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Quantum software company Riverlane secures £15m in Series B fundraise





Quantum engineering company Riverlane has raised £15million in a Series B funding round led by Molten Ventures and including participation from AI leader Altair and returning investors Cambridge Innovation Capital, Amadeus Capital Partners and the National Security Strategic Investment Fund.

Altair’s CEO and founder, James R Scapa, will sit on the Riverlane board.

Riverlane Deltaflow Control is a customisable software solution to control qubits using affordable off-the-shelf hardware
Riverlane Deltaflow Control is a customisable software solution to control qubits using affordable off-the-shelf hardware

The new investment substantially increases Riverlane’s enterprise valuation and is expected to see the company through to cash flow break-even.

The additional capital will be used to accelerate the development of Riverlane’s operating system for error-corrected quantum computing, Deltaflow.OS.

Error correction is the defining technical challenge for quantum computing to achieve the scale and reliability to deliver its transformative potential. Riverlane is already partnering with many of the world’s leading quantum hardware companies, university labs and government agencies to build and implement Deltaflow.OS with various qubit types.

These partners include the University of Wisconsin, Duke University, the University of Oxford and the University of Innsbruck, and over a third of the world’s quantum hardware companies, such as Infleqtion, Qolab, Quera, Seeqc, Rigetti and Universal Quantum.

Riverlane
Riverlane

The quantum computing industry is forecast to create up to $850bn in economic value in the next 15-30 years. To deliver transformational new applications in fields such as drug design, material science, aerospace and climate change, quantum computers will need to reliably perform a trillion high-speed operations without disruption.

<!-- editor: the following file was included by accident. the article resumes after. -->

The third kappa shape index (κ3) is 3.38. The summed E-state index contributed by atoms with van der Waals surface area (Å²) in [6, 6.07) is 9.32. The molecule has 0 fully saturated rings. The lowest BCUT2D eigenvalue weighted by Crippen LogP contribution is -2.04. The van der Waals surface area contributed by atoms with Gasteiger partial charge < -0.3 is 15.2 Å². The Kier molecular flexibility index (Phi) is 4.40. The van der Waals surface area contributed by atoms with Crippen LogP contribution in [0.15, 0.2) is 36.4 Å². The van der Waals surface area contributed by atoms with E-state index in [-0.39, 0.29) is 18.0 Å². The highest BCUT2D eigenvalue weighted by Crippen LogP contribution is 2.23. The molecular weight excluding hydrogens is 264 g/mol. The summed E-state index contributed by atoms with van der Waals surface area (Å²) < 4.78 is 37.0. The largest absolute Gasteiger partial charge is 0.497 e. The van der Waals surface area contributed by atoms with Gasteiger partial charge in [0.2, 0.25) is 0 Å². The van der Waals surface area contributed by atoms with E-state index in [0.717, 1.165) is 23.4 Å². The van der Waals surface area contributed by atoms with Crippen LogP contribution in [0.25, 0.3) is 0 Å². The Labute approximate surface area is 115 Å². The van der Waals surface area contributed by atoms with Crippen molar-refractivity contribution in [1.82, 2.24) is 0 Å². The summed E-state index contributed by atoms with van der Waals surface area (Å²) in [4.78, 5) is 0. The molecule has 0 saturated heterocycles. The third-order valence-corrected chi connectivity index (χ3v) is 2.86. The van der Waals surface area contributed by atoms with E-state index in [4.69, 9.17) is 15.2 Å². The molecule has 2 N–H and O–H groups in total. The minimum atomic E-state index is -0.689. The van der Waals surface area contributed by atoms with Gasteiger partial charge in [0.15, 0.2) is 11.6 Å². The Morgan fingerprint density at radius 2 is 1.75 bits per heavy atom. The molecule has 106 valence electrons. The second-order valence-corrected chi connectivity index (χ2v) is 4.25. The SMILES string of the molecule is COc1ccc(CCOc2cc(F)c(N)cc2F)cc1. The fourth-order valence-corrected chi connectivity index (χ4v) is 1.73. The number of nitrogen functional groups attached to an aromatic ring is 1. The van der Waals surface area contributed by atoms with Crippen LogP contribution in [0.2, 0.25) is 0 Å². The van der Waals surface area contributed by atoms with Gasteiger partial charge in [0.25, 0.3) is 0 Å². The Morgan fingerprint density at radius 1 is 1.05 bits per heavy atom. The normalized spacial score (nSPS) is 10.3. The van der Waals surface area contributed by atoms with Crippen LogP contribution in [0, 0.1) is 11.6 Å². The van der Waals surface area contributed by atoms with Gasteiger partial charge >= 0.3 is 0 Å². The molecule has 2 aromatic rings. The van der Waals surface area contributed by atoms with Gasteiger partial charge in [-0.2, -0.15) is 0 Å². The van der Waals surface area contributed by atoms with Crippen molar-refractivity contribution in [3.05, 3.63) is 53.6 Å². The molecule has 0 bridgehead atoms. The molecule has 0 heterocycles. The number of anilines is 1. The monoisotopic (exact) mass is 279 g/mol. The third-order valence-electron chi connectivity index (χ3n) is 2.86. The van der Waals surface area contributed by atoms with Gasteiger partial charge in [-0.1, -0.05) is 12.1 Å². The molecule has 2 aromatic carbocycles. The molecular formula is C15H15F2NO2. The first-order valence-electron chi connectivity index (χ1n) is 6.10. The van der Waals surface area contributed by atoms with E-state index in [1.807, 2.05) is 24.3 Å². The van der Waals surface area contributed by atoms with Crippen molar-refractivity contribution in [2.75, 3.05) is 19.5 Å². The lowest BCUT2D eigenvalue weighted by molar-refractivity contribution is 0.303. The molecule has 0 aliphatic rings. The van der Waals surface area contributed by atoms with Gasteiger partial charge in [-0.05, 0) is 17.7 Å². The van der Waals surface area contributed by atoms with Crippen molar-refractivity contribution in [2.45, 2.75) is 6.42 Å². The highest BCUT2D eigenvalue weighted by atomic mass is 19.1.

However, today’s quantum computers can still only perform a maximum of a few hundred quantum operations before failure. This is due to the high error rate caused by the delicate nature of all types of qubits. For quantum computers to become useful, it is critical to find a way to detect, diagnose, and correct quantum errors as they occur, so they can be scaled from a few hundred error-free quantum operations (QuOps) today to a trillion (TeraQuOps). This is the number of operations required to execute most known quantum algorithms.

Riverlane office
Riverlane office

To address the TeraQuOp challenge, Riverlane is designing qubit ‘Control’ and error ‘Decoding‘ hardware and software. ‘Control’ and ‘Decode’ are key components of Riverlane’s quantum operating system, Deltaflow.OS.

Riverlane founder and CEO Steve Brierley said: “Solving quantum error correction — one of the defining scientific challenges of our times — will enable quantum computers to accurately simulate the true complexity of nature. Armed with useful quantum computers, humans will enter the Quantum Age, where we go from slow trial and error to solve complex problems to an era of rapid design using quantum computers.

“We haven’t even begun to imagine the many ways such technology will positively transform our world.”



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